Image analysis

Image analysis for cortical quantification of Pom1, Cdr2 and Tea4 in Figs 1c,d and 3c,d and Supplementary Figs 1G and 4D was done using the manual mode of the ImageJ plugin-Cellophane14. A line was drawn around the cortex to measure the fluorescence intensity and the plugin also extracts values of the cytoplasmic signal and the background. The profiles were aligned and further analysed using the R-software. The profiles depicted span from one cell tip to the other. The mean fluorescence intensity measured in the medial 2 μm region from all the cells was used for the bar and whisker plots as shown in the panels. Cortical Pom1 and Tea4 measurements in Fig. 5e,f were done manually using the segmented line tool plugin of ImageJ on images taken as for Cellophane analysis. A 3-pixel line was drawn along the cell periphery from one tip to the other for 20 cells and the fluorescence intensities were obtained using the Plot profile tool. The intensities were corrected for background obtained from profiles of the same line dragged just outside the cell and the corrected intensities in the middle of each cell was selected. The mean fluorescence intensity of the medial 2 μm region of 20 cells was used for the bar and whisker plots shown.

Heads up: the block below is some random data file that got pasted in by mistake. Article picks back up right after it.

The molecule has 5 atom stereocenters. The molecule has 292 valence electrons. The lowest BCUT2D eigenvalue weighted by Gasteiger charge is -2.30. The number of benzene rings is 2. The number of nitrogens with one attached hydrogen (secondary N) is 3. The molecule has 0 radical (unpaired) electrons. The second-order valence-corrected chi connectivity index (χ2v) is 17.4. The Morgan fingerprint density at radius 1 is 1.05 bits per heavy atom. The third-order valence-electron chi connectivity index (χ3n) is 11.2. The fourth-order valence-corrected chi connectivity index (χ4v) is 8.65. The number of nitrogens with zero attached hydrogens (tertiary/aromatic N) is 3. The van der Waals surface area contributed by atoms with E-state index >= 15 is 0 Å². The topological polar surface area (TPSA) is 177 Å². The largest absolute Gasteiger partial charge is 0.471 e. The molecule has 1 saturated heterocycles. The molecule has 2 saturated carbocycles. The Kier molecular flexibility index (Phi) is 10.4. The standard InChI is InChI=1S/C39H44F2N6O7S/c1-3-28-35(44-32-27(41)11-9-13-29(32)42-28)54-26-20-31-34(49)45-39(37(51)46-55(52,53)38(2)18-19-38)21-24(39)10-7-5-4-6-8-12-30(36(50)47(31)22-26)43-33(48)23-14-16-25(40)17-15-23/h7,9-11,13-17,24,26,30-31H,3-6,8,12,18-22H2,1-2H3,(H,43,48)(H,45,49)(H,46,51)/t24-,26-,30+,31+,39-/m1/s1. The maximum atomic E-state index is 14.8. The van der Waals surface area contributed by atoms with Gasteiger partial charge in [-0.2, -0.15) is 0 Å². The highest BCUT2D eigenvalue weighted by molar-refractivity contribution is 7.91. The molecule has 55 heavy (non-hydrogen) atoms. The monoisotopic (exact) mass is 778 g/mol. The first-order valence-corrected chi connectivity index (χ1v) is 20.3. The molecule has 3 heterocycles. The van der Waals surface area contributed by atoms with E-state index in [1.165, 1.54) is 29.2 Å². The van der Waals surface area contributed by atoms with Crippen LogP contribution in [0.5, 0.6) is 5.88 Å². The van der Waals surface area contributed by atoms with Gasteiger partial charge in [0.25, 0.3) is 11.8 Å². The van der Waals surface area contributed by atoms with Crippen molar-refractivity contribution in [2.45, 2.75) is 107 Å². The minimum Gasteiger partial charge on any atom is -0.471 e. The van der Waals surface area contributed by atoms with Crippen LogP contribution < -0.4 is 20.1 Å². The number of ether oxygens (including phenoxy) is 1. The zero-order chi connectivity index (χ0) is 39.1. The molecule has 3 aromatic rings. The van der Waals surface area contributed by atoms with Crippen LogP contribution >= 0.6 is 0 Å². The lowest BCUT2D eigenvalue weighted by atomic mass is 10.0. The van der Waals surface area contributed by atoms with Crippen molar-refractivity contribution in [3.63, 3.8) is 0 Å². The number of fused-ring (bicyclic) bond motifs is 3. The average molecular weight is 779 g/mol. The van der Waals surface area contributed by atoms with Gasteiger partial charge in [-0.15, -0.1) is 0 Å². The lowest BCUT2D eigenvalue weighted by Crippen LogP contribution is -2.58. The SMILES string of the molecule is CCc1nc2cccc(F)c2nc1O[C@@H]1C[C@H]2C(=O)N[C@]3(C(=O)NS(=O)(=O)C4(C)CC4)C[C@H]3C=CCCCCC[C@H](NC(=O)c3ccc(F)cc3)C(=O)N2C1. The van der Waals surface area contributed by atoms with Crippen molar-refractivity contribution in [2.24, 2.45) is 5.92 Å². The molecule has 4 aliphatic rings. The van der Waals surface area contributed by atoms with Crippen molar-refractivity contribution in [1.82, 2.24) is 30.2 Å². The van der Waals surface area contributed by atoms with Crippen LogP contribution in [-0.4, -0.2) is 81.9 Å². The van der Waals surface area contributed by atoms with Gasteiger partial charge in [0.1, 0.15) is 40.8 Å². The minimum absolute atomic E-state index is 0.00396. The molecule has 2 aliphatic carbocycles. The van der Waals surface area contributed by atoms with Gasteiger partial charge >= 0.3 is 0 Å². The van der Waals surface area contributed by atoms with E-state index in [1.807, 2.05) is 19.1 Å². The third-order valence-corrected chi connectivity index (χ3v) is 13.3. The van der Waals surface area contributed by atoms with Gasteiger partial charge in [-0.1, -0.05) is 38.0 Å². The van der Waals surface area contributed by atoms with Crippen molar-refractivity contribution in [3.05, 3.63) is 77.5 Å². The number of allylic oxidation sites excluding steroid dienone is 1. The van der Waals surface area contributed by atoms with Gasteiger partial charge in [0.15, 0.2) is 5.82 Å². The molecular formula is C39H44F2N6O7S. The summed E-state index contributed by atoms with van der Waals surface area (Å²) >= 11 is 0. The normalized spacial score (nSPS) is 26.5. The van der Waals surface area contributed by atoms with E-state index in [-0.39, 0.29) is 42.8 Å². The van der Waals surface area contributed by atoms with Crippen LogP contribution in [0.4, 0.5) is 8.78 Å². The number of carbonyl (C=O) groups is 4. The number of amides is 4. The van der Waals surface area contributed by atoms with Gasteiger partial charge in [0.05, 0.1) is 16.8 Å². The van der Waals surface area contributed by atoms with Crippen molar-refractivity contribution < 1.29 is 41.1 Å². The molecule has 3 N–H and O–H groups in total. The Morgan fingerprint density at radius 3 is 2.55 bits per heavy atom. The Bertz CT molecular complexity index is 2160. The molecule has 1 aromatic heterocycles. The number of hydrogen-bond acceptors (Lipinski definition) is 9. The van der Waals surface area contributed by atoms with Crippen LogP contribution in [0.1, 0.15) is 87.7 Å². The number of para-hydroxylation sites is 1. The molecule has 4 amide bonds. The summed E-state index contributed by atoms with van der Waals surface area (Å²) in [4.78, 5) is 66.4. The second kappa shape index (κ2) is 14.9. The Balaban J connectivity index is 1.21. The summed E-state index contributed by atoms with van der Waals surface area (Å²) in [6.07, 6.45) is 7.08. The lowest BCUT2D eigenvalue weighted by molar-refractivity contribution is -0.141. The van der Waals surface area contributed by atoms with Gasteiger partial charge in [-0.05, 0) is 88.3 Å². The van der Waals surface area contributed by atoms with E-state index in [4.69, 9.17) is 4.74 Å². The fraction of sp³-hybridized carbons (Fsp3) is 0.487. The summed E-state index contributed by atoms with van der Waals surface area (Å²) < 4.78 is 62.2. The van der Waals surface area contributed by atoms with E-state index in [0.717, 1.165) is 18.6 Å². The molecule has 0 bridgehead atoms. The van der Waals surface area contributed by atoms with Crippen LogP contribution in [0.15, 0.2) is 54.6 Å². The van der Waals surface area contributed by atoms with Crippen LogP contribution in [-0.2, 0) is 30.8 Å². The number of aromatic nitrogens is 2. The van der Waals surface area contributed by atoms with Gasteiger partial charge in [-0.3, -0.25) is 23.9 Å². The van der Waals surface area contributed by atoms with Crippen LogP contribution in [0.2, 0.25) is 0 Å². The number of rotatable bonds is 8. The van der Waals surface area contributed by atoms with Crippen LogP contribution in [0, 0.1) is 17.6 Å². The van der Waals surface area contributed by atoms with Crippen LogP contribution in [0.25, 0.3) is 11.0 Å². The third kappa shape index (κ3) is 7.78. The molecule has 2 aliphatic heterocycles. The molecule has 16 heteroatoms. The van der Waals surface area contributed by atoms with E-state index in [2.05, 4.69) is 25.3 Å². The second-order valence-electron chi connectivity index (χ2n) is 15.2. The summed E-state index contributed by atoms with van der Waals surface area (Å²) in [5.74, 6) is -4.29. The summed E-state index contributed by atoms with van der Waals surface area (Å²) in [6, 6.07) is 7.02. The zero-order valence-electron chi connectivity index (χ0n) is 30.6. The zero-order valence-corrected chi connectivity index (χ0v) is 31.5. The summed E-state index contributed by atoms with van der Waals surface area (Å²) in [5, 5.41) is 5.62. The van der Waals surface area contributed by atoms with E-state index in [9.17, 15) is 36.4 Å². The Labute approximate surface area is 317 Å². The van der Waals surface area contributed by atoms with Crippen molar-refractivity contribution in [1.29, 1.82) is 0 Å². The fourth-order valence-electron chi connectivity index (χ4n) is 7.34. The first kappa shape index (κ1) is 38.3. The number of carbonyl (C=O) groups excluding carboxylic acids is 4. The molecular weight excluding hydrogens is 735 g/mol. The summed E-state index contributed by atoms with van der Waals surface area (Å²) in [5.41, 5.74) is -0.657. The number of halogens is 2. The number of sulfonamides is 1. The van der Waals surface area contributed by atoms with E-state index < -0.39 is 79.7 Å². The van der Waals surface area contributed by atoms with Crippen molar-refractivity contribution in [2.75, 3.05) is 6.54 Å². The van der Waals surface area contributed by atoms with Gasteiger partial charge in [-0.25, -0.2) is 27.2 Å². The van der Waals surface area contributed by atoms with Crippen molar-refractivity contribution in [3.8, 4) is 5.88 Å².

To calculate global fluorescence intensities (Supplementary Figs 1D and 6A), a sum projection of 14 z-stacks on the spinning disk confocal microscope was done for each cell. The polygon tool of ImageJ was used to draw a line manually around the cell periphery and the mean fluorescence intensity inside the cell was obtained using the Measure tool. The fluorescence intensity was corrected for background intensity taken just outside the cell and for cells not expressing GFP or tdTomato. To measure the ratio of cls1 over microtubules in Supplementary Fig. 6B, a sum intensity projection of the 14 z-stacks was done on individual cells imaged on the spinning disk. A 5-pixel line was drawn along a microtubule, using the Straight Line tool in ImageJ and the intensities were obtained using the Plot profile tool. The maximum intensity for each cell was obtained for >27 cells for both the green fluorescent protein (GFP) and red fluorescent protein (RFP) channels and a ratio of GFP/RFP was calculated. The mean of the ratios is shown on the graph.